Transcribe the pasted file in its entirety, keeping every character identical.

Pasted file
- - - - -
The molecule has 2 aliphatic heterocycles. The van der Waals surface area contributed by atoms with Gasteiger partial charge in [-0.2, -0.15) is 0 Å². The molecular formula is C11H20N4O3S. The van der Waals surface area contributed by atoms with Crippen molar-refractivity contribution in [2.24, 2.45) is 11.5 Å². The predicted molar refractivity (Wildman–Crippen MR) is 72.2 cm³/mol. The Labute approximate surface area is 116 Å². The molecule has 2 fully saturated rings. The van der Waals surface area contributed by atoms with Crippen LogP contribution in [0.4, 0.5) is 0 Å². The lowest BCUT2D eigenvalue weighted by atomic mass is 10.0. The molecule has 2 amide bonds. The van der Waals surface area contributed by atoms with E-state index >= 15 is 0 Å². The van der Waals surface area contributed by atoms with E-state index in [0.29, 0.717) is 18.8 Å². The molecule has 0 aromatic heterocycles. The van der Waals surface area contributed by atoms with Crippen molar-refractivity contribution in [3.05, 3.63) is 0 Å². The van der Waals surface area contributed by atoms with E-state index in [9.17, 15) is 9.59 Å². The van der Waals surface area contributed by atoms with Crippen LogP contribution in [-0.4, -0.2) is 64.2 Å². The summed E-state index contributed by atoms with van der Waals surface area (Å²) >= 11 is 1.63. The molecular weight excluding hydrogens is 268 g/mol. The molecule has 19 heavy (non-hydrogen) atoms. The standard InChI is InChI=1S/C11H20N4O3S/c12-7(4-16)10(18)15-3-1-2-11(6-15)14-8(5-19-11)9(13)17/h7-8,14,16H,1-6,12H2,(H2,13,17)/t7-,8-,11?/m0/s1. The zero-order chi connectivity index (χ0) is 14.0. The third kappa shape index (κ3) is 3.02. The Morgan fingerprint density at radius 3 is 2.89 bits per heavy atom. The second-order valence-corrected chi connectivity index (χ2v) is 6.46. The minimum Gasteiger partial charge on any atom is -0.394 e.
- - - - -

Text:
The molecule has 2 aliphatic heterocycles. The van der Waals surface area contributed by atoms with Gasteiger partial charge in [-0.2, -0.15) is 0 Å². The molecular formula is C11H20N4O3S. The van der Waals surface area contributed by atoms with Crippen molar-refractivity contribution in [2.24, 2.45) is 11.5 Å². The predicted molar refractivity (Wildman–Crippen MR) is 72.2 cm³/mol. The Labute approximate surface area is 116 Å². The molecule has 2 fully saturated rings. The van der Waals surface area contributed by atoms with Crippen LogP contribution in [0.4, 0.5) is 0 Å². The lowest BCUT2D eigenvalue weighted by atomic mass is 10.0. The molecule has 2 amide bonds. The van der Waals surface area contributed by atoms with E-state index >= 15 is 0 Å². The van der Waals surface area contributed by atoms with E-state index in [0.29, 0.717) is 18.8 Å². The molecule has 0 aromatic heterocycles. The van der Waals surface area contributed by atoms with Crippen molar-refractivity contribution in [3.05, 3.63) is 0 Å². The van der Waals surface area contributed by atoms with E-state index in [9.17, 15) is 9.59 Å². The van der Waals surface area contributed by atoms with Crippen LogP contribution in [-0.4, -0.2) is 64.2 Å². The summed E-state index contributed by atoms with van der Waals surface area (Å²) >= 11 is 1.63. The molecular weight excluding hydrogens is 268 g/mol. The molecule has 19 heavy (non-hydrogen) atoms. The standard InChI is InChI=1S/C11H20N4O3S/c12-7(4-16)10(18)15-3-1-2-11(6-15)14-8(5-19-11)9(13)17/h7-8,14,16H,1-6,12H2,(H2,13,17)/t7-,8-,11?/m0/s1. The zero-order chi connectivity index (χ0) is 14.0. The third kappa shape index (κ3) is 3.02. The Morgan fingerprint density at radius 3 is 2.89 bits per heavy atom. The second-order valence-corrected chi connectivity index (χ2v) is 6.46. The minimum Gasteiger partial charge on any atom is -0.394 e.